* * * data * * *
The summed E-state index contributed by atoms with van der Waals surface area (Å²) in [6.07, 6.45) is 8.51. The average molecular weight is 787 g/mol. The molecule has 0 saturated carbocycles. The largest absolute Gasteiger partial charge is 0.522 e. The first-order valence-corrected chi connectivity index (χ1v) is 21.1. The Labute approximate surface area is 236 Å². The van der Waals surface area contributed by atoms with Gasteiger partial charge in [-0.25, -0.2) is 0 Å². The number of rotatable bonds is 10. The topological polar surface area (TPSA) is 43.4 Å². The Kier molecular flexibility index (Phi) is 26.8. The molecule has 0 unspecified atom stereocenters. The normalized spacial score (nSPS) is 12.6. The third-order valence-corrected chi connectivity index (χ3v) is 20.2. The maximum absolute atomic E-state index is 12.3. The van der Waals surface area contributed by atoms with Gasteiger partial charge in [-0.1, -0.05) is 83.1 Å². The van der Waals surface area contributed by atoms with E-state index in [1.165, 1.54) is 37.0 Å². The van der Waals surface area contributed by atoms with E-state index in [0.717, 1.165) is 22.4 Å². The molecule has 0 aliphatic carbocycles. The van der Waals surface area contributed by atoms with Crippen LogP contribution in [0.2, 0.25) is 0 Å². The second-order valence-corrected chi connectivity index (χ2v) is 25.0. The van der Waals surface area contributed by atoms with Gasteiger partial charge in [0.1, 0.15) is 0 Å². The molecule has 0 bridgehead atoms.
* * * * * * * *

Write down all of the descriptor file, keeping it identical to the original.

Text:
The summed E-state index contributed by atoms with van der Waals surface area (Å²) in [6.07, 6.45) is 8.51. The average molecular weight is 787 g/mol. The molecule has 0 saturated carbocycles. The largest absolute Gasteiger partial charge is 0.522 e. The first-order valence-corrected chi connectivity index (χ1v) is 21.1. The Labute approximate surface area is 236 Å². The van der Waals surface area contributed by atoms with Gasteiger partial charge in [-0.25, -0.2) is 0 Å². The number of rotatable bonds is 10. The topological polar surface area (TPSA) is 43.4 Å². The Kier molecular flexibility index (Phi) is 26.8. The molecule has 0 unspecified atom stereocenters. The normalized spacial score (nSPS) is 12.6. The third-order valence-corrected chi connectivity index (χ3v) is 20.2. The maximum absolute atomic E-state index is 12.3. The van der Waals surface area contributed by atoms with Gasteiger partial charge in [-0.1, -0.05) is 83.1 Å². The van der Waals surface area contributed by atoms with E-state index in [1.165, 1.54) is 37.0 Å². The van der Waals surface area contributed by atoms with E-state index in [0.717, 1.165) is 22.4 Å². The molecule has 0 aliphatic carbocycles. The van der Waals surface area contributed by atoms with Crippen LogP contribution in [0.2, 0.25) is 0 Å². The second-order valence-corrected chi connectivity index (χ2v) is 25.0. The van der Waals surface area contributed by atoms with Gasteiger partial charge in [0.1, 0.15) is 0 Å². The molecule has 0 bridgehead atoms.